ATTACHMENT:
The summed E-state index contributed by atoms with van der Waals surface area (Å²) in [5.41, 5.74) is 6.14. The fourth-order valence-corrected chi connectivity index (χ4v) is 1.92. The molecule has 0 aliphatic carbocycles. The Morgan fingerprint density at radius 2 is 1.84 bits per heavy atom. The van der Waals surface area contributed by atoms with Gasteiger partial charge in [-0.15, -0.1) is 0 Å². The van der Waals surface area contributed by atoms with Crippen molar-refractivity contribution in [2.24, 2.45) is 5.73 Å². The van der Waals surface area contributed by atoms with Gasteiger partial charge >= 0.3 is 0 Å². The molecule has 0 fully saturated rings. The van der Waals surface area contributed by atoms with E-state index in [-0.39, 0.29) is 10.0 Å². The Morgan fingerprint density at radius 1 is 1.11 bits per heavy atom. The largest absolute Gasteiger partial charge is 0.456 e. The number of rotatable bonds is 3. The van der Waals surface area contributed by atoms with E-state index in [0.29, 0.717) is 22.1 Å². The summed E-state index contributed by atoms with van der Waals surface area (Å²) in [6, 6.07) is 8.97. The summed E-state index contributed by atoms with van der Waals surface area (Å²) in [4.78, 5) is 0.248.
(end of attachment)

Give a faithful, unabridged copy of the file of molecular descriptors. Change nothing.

The summed E-state index contributed by atoms with van der Waals surface area (Å²) in [5.41, 5.74) is 6.14. The fourth-order valence-corrected chi connectivity index (χ4v) is 1.92. The molecule has 0 aliphatic carbocycles. The Morgan fingerprint density at radius 2 is 1.84 bits per heavy atom. The van der Waals surface area contributed by atoms with Gasteiger partial charge in [-0.15, -0.1) is 0 Å². The van der Waals surface area contributed by atoms with Crippen molar-refractivity contribution in [2.24, 2.45) is 5.73 Å². The van der Waals surface area contributed by atoms with Gasteiger partial charge >= 0.3 is 0 Å². The molecule has 0 fully saturated rings. The van der Waals surface area contributed by atoms with E-state index in [-0.39, 0.29) is 10.0 Å². The Morgan fingerprint density at radius 1 is 1.11 bits per heavy atom. The largest absolute Gasteiger partial charge is 0.456 e. The number of rotatable bonds is 3. The van der Waals surface area contributed by atoms with E-state index in [0.29, 0.717) is 22.1 Å². The summed E-state index contributed by atoms with van der Waals surface area (Å²) in [6, 6.07) is 8.97. The summed E-state index contributed by atoms with van der Waals surface area (Å²) in [4.78, 5) is 0.248.